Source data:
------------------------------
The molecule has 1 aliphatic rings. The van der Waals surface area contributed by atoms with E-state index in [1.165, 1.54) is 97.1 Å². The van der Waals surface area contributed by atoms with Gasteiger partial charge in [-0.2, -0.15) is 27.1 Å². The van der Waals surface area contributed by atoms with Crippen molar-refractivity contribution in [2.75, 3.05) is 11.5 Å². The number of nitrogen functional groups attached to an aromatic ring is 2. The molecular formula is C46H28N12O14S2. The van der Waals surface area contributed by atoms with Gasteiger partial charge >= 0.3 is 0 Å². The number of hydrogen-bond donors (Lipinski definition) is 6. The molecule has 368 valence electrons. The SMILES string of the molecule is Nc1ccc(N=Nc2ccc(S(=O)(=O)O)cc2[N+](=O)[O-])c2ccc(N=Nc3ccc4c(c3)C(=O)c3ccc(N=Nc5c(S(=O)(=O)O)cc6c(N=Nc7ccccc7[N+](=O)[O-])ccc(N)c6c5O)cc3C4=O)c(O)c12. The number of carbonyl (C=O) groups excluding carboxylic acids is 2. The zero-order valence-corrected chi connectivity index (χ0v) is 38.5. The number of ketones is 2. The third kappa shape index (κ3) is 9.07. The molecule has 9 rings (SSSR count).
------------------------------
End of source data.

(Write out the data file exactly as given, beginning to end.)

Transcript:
The molecule has 1 aliphatic rings. The van der Waals surface area contributed by atoms with E-state index in [1.165, 1.54) is 97.1 Å². The van der Waals surface area contributed by atoms with Gasteiger partial charge in [-0.2, -0.15) is 27.1 Å². The van der Waals surface area contributed by atoms with Crippen molar-refractivity contribution in [2.75, 3.05) is 11.5 Å². The number of nitrogen functional groups attached to an aromatic ring is 2. The molecular formula is C46H28N12O14S2. The van der Waals surface area contributed by atoms with Gasteiger partial charge >= 0.3 is 0 Å². The number of hydrogen-bond donors (Lipinski definition) is 6. The molecule has 368 valence electrons. The SMILES string of the molecule is Nc1ccc(N=Nc2ccc(S(=O)(=O)O)cc2[N+](=O)[O-])c2ccc(N=Nc3ccc4c(c3)C(=O)c3ccc(N=Nc5c(S(=O)(=O)O)cc6c(N=Nc7ccccc7[N+](=O)[O-])ccc(N)c6c5O)cc3C4=O)c(O)c12. The number of carbonyl (C=O) groups excluding carboxylic acids is 2. The zero-order valence-corrected chi connectivity index (χ0v) is 38.5. The number of ketones is 2. The third kappa shape index (κ3) is 9.07. The molecule has 9 rings (SSSR count).